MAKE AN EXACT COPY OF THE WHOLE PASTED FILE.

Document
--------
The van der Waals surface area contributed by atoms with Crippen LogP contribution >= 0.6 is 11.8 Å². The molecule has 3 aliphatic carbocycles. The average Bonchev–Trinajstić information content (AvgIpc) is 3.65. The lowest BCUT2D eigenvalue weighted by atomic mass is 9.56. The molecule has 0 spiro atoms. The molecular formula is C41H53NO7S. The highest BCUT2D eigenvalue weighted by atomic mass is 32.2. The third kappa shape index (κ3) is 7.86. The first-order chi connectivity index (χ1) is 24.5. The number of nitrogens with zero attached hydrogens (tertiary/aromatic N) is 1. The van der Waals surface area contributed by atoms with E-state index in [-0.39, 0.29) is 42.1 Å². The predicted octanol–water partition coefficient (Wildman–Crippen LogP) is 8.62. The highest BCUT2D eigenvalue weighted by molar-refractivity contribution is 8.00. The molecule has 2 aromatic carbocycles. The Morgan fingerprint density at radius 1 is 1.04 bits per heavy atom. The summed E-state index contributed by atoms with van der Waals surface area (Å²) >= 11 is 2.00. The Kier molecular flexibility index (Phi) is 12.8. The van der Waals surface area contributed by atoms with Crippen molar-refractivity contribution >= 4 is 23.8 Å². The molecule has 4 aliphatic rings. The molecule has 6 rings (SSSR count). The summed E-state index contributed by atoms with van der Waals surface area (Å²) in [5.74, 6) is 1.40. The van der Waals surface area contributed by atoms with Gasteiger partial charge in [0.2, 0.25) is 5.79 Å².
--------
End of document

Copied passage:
The van der Waals surface area contributed by atoms with Crippen LogP contribution >= 0.6 is 11.8 Å². The molecule has 3 aliphatic carbocycles. The average Bonchev–Trinajstić information content (AvgIpc) is 3.65. The lowest BCUT2D eigenvalue weighted by atomic mass is 9.56. The molecule has 0 spiro atoms. The molecular formula is C41H53NO7S. The highest BCUT2D eigenvalue weighted by atomic mass is 32.2. The third kappa shape index (κ3) is 7.86. The first-order chi connectivity index (χ1) is 24.5. The number of nitrogens with zero attached hydrogens (tertiary/aromatic N) is 1. The van der Waals surface area contributed by atoms with E-state index in [-0.39, 0.29) is 42.1 Å². The predicted octanol–water partition coefficient (Wildman–Crippen LogP) is 8.62. The highest BCUT2D eigenvalue weighted by molar-refractivity contribution is 8.00. The molecule has 2 aromatic carbocycles. The Morgan fingerprint density at radius 1 is 1.04 bits per heavy atom. The summed E-state index contributed by atoms with van der Waals surface area (Å²) >= 11 is 2.00. The Kier molecular flexibility index (Phi) is 12.8. The van der Waals surface area contributed by atoms with Crippen molar-refractivity contribution >= 4 is 23.8 Å². The molecule has 4 aliphatic rings. The molecule has 6 rings (SSSR count). The summed E-state index contributed by atoms with van der Waals surface area (Å²) in [5.74, 6) is 1.40. The van der Waals surface area contributed by atoms with Gasteiger partial charge in [0.2, 0.25) is 5.79 Å².